Kenya and Somalia have issued a joint appeal for foreign assistance in their fight against Islamic militants Al Shabab, as Kenyan forces continue to launch air strikes against the group in southern Somalia.
At a meeting in Nairobi, Kenyan Prime Minister Raila Odinga and Prime Minister Abdiweli Mohamed Ali of the Somali Transitional Federal Government asked for international naval support to blockade the Al Shabab-controlled port town of Kismayo in Somalia, reports The New York Times. The Islamist organization is thought to get as much as half of its income from businesses in Kismayo, CNN reports, citing United Nations estimates.
Though Kenya and Somalia's joint appeal for aid did not single out any specific countries or organizations, the Times writes that a Somali spokesman said that his country would be interested in help from NATO, which just ended its Libya operations. And a Kenyan official said that the two countries had already approached the US and European nations for assistance.
AllAfrica.com writes that the statement also raises the possibility of bringing charges of human rights violations against members of Al Shabab at the International Criminal Court (ICC). The statement said that the Somali transitional government "will seek ICC assistance in beginning immediate investigations into crimes against humanity committed by individuals within the Al-Shabaab movement with the aim of seeking their indictment...."
Kenya stepped up its campaign against Al Shabab three weeks ago, when it launched an incursion into Somalia in its first major military operation beyond Kenya's borders since the end of the colonial period. But while the Somali transitional government initially expressed concern at Kenyan troops operating within Somali borders, Somalia's Prime Minister Ali said that the two governments were now working in concert, reports The Times of South Africa.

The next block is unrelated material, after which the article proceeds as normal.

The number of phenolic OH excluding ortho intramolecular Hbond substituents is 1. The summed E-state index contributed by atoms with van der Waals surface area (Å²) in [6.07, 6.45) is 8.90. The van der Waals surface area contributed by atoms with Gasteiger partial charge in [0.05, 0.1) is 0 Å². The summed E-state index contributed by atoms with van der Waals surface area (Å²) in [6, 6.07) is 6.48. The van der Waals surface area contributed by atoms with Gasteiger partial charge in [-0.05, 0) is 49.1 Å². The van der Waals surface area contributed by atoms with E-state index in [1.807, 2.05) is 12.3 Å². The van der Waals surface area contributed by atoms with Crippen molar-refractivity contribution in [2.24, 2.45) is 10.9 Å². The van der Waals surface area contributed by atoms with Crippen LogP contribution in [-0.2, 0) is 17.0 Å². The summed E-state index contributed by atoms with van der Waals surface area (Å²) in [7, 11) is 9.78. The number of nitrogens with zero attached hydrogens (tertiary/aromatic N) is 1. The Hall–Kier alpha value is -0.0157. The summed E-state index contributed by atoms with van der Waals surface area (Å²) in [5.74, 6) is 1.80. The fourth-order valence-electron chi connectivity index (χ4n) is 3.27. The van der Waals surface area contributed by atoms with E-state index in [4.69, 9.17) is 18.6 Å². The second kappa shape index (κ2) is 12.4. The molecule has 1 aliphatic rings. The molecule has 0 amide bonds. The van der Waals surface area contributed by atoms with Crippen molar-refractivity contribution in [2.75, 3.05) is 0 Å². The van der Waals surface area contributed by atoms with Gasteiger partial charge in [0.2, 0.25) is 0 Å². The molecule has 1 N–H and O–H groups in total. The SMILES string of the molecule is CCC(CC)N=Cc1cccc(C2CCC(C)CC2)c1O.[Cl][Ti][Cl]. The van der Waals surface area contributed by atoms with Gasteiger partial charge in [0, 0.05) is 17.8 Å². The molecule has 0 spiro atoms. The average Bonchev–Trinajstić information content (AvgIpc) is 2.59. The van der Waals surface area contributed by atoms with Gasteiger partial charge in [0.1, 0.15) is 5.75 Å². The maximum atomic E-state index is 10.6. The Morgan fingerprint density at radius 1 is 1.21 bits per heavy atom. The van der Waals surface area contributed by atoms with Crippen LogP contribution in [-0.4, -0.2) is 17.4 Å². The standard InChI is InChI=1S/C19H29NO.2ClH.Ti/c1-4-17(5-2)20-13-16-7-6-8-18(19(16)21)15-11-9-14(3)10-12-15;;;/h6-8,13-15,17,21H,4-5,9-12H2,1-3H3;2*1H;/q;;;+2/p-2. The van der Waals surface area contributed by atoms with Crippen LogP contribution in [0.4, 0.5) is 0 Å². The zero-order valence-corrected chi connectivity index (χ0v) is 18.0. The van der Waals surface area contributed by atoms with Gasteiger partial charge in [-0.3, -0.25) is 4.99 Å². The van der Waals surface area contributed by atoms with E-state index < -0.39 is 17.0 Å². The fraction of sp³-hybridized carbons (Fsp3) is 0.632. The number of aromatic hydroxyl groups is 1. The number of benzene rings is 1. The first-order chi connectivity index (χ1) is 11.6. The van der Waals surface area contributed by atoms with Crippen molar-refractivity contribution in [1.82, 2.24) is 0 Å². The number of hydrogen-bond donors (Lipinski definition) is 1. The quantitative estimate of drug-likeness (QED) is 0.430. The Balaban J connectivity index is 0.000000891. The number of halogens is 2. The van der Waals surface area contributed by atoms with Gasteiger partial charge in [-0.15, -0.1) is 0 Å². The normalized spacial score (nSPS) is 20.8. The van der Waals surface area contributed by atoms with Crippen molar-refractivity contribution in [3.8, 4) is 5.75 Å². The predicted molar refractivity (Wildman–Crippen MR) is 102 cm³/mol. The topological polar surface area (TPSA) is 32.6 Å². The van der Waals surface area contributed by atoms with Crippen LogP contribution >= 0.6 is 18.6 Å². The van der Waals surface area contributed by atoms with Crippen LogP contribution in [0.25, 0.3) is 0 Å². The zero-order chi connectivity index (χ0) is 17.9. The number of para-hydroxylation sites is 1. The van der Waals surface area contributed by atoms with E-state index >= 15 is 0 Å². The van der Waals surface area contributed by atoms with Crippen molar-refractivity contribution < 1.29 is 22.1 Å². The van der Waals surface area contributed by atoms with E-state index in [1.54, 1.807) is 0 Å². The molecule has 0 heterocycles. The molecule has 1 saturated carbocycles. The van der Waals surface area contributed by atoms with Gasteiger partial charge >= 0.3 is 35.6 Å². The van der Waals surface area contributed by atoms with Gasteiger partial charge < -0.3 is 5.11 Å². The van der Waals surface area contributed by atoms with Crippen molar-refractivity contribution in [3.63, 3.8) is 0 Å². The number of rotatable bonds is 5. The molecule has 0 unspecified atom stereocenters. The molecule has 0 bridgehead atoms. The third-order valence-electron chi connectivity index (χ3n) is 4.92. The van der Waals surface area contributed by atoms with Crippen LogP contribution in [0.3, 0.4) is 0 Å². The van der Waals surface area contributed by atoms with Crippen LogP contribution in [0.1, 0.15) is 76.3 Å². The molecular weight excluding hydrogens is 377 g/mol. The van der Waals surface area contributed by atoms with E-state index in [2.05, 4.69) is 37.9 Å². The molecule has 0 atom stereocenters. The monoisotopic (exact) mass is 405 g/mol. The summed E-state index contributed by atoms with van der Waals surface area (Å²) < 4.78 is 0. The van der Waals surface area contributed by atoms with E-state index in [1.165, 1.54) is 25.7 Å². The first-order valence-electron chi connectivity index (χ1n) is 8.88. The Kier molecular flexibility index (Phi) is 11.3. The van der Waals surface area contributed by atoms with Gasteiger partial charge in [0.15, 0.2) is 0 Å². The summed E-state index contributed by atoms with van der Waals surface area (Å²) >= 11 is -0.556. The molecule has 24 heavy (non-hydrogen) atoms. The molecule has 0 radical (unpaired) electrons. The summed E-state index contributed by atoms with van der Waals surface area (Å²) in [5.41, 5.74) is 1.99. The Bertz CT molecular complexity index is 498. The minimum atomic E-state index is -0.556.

"I came with the blessing of the president. We will work with the Kenya government. There's no discord," said Ali.
"Somalia is a friendly country and we want to see it stable. The whole world wants peace in Somalia. It has taken long. Many have tried in vain, but we can't wait for a solution to come from heaven. We have to make our own efforts," Odinga was quoted as saying by the Nation newspaper after his meetings with the visiting Somali delegation.
But the incursion has not been without danger to Somalis, as the Associated Press reports that a Kenyan airstrike hit a Somali refugee camp Monday, killing at least five and wounding scores more, most of them children. Doctors Without Borders says that the airstrike targeted the camp, though Kenyan military officials say that the strike was aimed at an Al Shabab training camp, whose members fled the attack in an ammunition truck that exploded within the refugee camp.
Meanwhile, the FBI is investigating whether the suicide bomber who killed at least 10 people over the weekend is a US citizen from Minnesota. The Minneapolis Star-Tribune reports that the FBI are doing DNA analysis to determine whether Abdisalan Hussein Ali, a Minneapolis college student who left in November 2008 to fight in Somalia, was behind the attack.
The bomber left an audio message in English calling upon young Muslims to "do jihad in America, do jihad in Canada, do jihad in England, anywhere in Europe, in Asia, in Africa, in China, in Australia." Members of Minnesota's Somali community were divided as to whether the bomber's voice was Mr. Ali's, but the community has already seen several of its members leave to join Al Shabab, including at least two confirmed suicide bombers. Some worry that Al Shabab is turning its sights toward the US.
"It was more in line with the new face of Al-Shabab," said [Abdirizak] Bihi, whose nephew was among the more than 20 young Somali-American men from Minnesota believed to have been recruited to fight for Al-Shabab in Somalia's civil war. "This guy was more about the youth here."
In other recordings, Al-Shabab members call on youth to come to Somalia to fight. But in the latest message, the speaker encourages them to act against non-believers wherever they live, Bihi said.
"Asking them to act where they are is a new thing," he said.